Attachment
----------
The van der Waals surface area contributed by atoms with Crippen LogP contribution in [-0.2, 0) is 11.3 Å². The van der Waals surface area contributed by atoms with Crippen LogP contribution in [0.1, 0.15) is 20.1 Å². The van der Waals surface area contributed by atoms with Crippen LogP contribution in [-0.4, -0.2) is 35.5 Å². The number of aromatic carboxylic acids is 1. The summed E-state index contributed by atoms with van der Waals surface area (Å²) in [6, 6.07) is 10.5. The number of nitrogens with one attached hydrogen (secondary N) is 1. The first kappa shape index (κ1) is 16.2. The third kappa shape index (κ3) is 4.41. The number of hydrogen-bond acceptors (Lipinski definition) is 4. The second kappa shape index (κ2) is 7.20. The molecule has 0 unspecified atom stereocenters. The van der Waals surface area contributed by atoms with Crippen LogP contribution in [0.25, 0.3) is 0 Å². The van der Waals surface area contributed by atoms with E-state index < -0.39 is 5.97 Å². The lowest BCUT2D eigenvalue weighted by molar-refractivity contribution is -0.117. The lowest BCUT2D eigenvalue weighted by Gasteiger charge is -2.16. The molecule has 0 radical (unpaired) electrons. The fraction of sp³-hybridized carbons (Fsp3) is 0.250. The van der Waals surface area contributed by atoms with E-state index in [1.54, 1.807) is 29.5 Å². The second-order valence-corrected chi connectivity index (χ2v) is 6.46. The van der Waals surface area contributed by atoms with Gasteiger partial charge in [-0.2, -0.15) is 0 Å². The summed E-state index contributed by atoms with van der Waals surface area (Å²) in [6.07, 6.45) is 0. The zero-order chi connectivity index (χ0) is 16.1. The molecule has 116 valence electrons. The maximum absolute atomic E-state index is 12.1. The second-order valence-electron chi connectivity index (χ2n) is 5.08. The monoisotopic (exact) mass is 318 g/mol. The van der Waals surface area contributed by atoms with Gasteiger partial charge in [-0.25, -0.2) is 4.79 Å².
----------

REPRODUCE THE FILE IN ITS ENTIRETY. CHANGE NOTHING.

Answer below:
The van der Waals surface area contributed by atoms with Crippen LogP contribution in [-0.2, 0) is 11.3 Å². The van der Waals surface area contributed by atoms with Crippen LogP contribution in [0.1, 0.15) is 20.1 Å². The van der Waals surface area contributed by atoms with Crippen LogP contribution in [-0.4, -0.2) is 35.5 Å². The number of aromatic carboxylic acids is 1. The summed E-state index contributed by atoms with van der Waals surface area (Å²) in [6, 6.07) is 10.5. The number of nitrogens with one attached hydrogen (secondary N) is 1. The first kappa shape index (κ1) is 16.2. The third kappa shape index (κ3) is 4.41. The number of hydrogen-bond acceptors (Lipinski definition) is 4. The second kappa shape index (κ2) is 7.20. The molecule has 0 unspecified atom stereocenters. The van der Waals surface area contributed by atoms with Crippen LogP contribution in [0.25, 0.3) is 0 Å². The van der Waals surface area contributed by atoms with E-state index < -0.39 is 5.97 Å². The lowest BCUT2D eigenvalue weighted by molar-refractivity contribution is -0.117. The lowest BCUT2D eigenvalue weighted by Gasteiger charge is -2.16. The molecule has 0 radical (unpaired) electrons. The fraction of sp³-hybridized carbons (Fsp3) is 0.250. The van der Waals surface area contributed by atoms with E-state index in [1.54, 1.807) is 29.5 Å². The second-order valence-corrected chi connectivity index (χ2v) is 6.46. The van der Waals surface area contributed by atoms with Gasteiger partial charge in [-0.2, -0.15) is 0 Å². The summed E-state index contributed by atoms with van der Waals surface area (Å²) in [6.07, 6.45) is 0. The zero-order chi connectivity index (χ0) is 16.1. The molecule has 116 valence electrons. The maximum absolute atomic E-state index is 12.1. The second-order valence-electron chi connectivity index (χ2n) is 5.08. The monoisotopic (exact) mass is 318 g/mol. The van der Waals surface area contributed by atoms with Gasteiger partial charge in [-0.25, -0.2) is 4.79 Å².